Title: Mirror
Date: c.1750
Medium: Carved giltwood
236 x 194 cm
Credit Line: Milltown Gift, 1902
Object Number: NGI.12090
DescriptionAn outstanding piece of carving, more sculpture than furniture, this mirror reflects the Rococo love of nature and the exotic, with chinoiserie elements in the pagoda shape and Chinese heads, alongside palm fronds, leaves and flowers, shells, mossy rocks, poured water, shells and ribbons. At the top, two squawking dragons sit either side of the central broken pediment, and there is a small bird (almost concealed) at the base. This was one of five large mirrors, seven smaller oval ones and two overmantels for paintings commissioned by Joseph Leeson for his various homes, from a Dublin maker, who is yet to be satisfactorily identified. The flamboyance of their decoration and lavish application of gilding is very different from more conservative London examples, even though the source of many decorative motifs can be found in published engravings by Thomas Chippendale, Mathias Lock and Thomas Johnson. The reverse, never intended to be seen is, conversely, almost crudely chiselled in places. This mirror still has its original glass, unlike a pendant of the same size with a cascade of Rococo ornament. They once hung in the dining room at Leeson’s country house, Russborough, complementing a 1742–43 silver dinner service by George Wickes (now dispersed) and individual pieces by Dublin and London makers.

March 2016
Label TextJoseph Leeson, 1st Earl of Milltown, commissioned the two mirrors displayed here for his dining room at Russborough, Co. Wicklow. They took pride of place alongside his portrait by Pompeo Batoni. Outstanding examples of Rococo design, by an unknown maker, the ornamental detail includes palm fronds, flowers, a bird, mossy rocks and dripping water, and a Chinese pagoda. At the top, a pair of snarling dragons flank a broken pediment and pierced bands with C curves. These elaborate sculptural forms and lack of hard edges make the mirror difficult to move and handle.

This website uses cookies

We use optional cookies to enhance your user experience and to analyse our traffic. We also share information about your use of our site with our analytics partners who may combine it with other information that you’ve provided to them or that they’ve collected from your use of their services.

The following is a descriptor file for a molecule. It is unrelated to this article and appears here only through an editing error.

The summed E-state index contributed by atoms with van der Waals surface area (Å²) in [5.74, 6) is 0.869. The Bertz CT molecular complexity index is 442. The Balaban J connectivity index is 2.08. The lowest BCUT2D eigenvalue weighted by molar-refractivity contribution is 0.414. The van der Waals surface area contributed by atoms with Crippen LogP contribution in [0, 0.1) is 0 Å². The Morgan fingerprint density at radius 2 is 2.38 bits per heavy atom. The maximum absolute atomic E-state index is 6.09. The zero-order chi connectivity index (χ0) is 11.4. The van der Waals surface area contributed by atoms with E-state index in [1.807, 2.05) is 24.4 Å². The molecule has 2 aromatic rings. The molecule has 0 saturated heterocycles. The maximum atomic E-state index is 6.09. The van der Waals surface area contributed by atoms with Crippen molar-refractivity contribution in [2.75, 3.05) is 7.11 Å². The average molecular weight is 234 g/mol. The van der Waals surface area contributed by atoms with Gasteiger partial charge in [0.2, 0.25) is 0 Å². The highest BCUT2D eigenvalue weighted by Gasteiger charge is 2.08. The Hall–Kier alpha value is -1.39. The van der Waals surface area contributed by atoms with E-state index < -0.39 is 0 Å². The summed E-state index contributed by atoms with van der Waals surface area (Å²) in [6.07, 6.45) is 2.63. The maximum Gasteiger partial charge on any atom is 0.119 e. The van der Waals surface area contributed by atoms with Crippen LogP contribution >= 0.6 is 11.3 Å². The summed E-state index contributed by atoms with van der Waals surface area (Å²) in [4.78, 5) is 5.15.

About Cookies

Cookies are small text files that can be used by websites to make a user's experience more efficient. The law states that we can store cookies on your device if they are strictly necessary for the operation of this site. For all other types of cookies we need your permission. This site uses different types of cookies. Some cookies are placed by third party services that appear on our pages. You can at any time change or withdraw your consent from the Cookie Declaration on our website. Learn more about who we are, how you can contact us and how we process personal data in our Privacy Policy. Please state your consent ID and date when you contact us regarding your consent.

Necessary Cookies

Necessary cookies help make a website usable by enabling basic functions like page navigation and access to secure areas of the website. The website cannot function properly without these cookies.

JSESSIONIDeMuseumUser SessionSessionHTTP

Statistics Cookies

Statistic cookies help website owners to understand how visitors interact with websites by collecting and reporting information anonymously.

_gaGoogle Tag ManagerRegisters a unique ID that is used to generate statistical data on how the visitor uses the website.2 yearsJavaScript
_gidGoogle Tag ManagerRegisters a unique ID that is used to generate statistical data on how the visitor uses the website.1 dayJavaScript